‘Bloodletting’ story + illo

Doug Piotter’s story, my illustration to follow:

BLOODLETTING

After our wedding, my lovely wife and I reviewed destination options for our honeymoon, Paris was at the top of the list but for financial reasons, it would have to wait until later. Our second choice was to drive to San Francisco.
After hitting the road, I realized all was not right with the world. In my mind, what was a minor muscle strain, mutated into broken ribs and quickly became eminent death. I’ve never been kicked by a mule, but I was convinced I had been visited by one in my sleep and that my organs were hemorrhaging inside of me. So much for the romantic, scenic drive. My new bride informed me that we did see some lovely sights at 85 miles an hour on our way to a bay area hospital that was within our insurance coverage network.
My medical insurance was not so stellar, so the 1-800 number directed us to the emergency room of the Not-So-Stellar- medical center where they made their diagnosis: I had shingles. That explained me feeling half bad, as it only effects one side of your body.
I remembered hearing chronic snivelers tell tales of woe about what I thought was the imaginary pain of shingles in the past, and how I had considered the sufferers all a bunch of weenies. I was mortified to realize that I too had entered into a state of unadulterated weenie-dom. This shingles business fucking hurt.
The ER staff stuffed me into a Magnetic Resonance Imaging tube to get a gander at my insides. The blood tech, my man Phlebo, who seemed fairly competent, hooked me up for a draw and left me alone with my illness. I was taking some comfort in the thought of quickly healing and getting on to the big city to enjoy my honeymoon and reviewing my plans to visit the Levi and Ghirardelli Chocolate factories when I felt a tickling sensation on my arm. I looked down and there was a pool of blood on the floor the size of my dining table. With leaf in.. I had no idea my body held so much blood.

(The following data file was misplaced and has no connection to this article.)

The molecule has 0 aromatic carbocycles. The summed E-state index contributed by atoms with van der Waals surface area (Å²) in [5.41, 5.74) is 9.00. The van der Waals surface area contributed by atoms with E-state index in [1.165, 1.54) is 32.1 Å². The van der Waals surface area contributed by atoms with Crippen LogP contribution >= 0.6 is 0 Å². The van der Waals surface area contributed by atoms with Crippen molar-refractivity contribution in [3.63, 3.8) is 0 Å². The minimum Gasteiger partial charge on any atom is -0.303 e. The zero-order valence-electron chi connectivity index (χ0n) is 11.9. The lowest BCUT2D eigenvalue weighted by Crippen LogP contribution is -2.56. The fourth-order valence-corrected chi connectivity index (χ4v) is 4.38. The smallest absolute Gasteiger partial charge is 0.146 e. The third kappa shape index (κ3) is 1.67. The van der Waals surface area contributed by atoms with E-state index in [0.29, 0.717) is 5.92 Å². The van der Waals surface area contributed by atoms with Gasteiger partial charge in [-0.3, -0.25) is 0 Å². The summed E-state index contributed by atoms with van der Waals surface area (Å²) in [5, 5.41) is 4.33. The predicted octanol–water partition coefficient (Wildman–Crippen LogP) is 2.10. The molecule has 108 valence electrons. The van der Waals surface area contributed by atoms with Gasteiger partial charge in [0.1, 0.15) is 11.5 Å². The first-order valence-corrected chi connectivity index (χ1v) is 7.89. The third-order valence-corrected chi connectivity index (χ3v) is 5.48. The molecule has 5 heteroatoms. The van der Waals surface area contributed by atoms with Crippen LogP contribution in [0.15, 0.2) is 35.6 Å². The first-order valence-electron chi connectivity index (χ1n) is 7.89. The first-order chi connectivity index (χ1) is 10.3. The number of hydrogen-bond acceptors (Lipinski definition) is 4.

“HEEEEEYY!,” I yelled at the top of my lungs. My man Phlebo came running. Phlebo took one look and hollered, “ AAHHHH!” as he threw his arms up in the air, flapping them attempting to fly out of the room. I did not find his response a real confidence builder. He was back in a flash with an oversized string mop. He was slinging that mop back and forth wildly through the puddle of blood, like he was swabbing the deck of a reeling ship. He couldn’t stop saying, “Oh my God, oh my God, oh my God.” “Just curious, what the fuck dose that mean” I asked. Even though I was feeling a little woozy myself, I saw that Phlebo was beyond queasy, and was quickly becoming a very light skinned brother. I asked him if he needed a doctor. I am pretty sure he thought he needed a lawyer right about then.
Sitting in the ER lab trying to recover, I felt I had been duped by my childhood geography teacher. I’d always thought Transylvania was an eastern European region, not a suburb of San Francisco
After declining his generous offer of a Transylvania transfusion, I informed Phlebo that he ought to be glad my ferocious, peri-menopausal wife didn’t get to witness the bloodletting, because I wouldn’t have had enough strength left in me to protect him. I escaped with some of my blood still inside me and let bygones be bygones. With the help of some medication for my shingles, and after a couple of days rest, I went on to salvage what turned into a spectacular honeymoon. As it turned out, the hospital bill arrived home before I did so I didn’t have to wait long to find out the cost of donating so much blood, it was quite expensive.

DPBloodLetting

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